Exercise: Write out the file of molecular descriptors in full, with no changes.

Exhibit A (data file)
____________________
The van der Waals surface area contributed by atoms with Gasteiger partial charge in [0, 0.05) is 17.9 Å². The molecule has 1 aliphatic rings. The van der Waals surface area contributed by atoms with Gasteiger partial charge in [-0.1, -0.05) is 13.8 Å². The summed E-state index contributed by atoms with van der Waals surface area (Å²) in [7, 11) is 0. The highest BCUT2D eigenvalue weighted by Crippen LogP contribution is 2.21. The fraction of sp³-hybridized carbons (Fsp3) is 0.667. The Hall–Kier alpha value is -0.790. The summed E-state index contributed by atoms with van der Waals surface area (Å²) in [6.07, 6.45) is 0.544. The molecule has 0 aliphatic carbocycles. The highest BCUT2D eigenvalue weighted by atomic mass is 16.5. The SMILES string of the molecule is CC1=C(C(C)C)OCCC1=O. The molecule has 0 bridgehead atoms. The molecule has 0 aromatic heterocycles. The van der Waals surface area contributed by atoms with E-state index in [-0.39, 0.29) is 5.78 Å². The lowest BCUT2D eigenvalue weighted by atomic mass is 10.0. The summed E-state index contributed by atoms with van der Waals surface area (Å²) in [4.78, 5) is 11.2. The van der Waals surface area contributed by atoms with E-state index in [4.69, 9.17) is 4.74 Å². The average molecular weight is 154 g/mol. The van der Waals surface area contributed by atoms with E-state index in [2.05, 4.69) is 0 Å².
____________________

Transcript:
The van der Waals surface area contributed by atoms with Gasteiger partial charge in [0, 0.05) is 17.9 Å². The molecule has 1 aliphatic rings. The van der Waals surface area contributed by atoms with Gasteiger partial charge in [-0.1, -0.05) is 13.8 Å². The summed E-state index contributed by atoms with van der Waals surface area (Å²) in [7, 11) is 0. The highest BCUT2D eigenvalue weighted by Crippen LogP contribution is 2.21. The fraction of sp³-hybridized carbons (Fsp3) is 0.667. The Hall–Kier alpha value is -0.790. The summed E-state index contributed by atoms with van der Waals surface area (Å²) in [6.07, 6.45) is 0.544. The molecule has 0 aliphatic carbocycles. The highest BCUT2D eigenvalue weighted by atomic mass is 16.5. The SMILES string of the molecule is CC1=C(C(C)C)OCCC1=O. The molecule has 0 bridgehead atoms. The molecule has 0 aromatic heterocycles. The van der Waals surface area contributed by atoms with E-state index in [-0.39, 0.29) is 5.78 Å². The lowest BCUT2D eigenvalue weighted by atomic mass is 10.0. The summed E-state index contributed by atoms with van der Waals surface area (Å²) in [4.78, 5) is 11.2. The van der Waals surface area contributed by atoms with E-state index in [4.69, 9.17) is 4.74 Å². The average molecular weight is 154 g/mol. The van der Waals surface area contributed by atoms with E-state index in [2.05, 4.69) is 0 Å².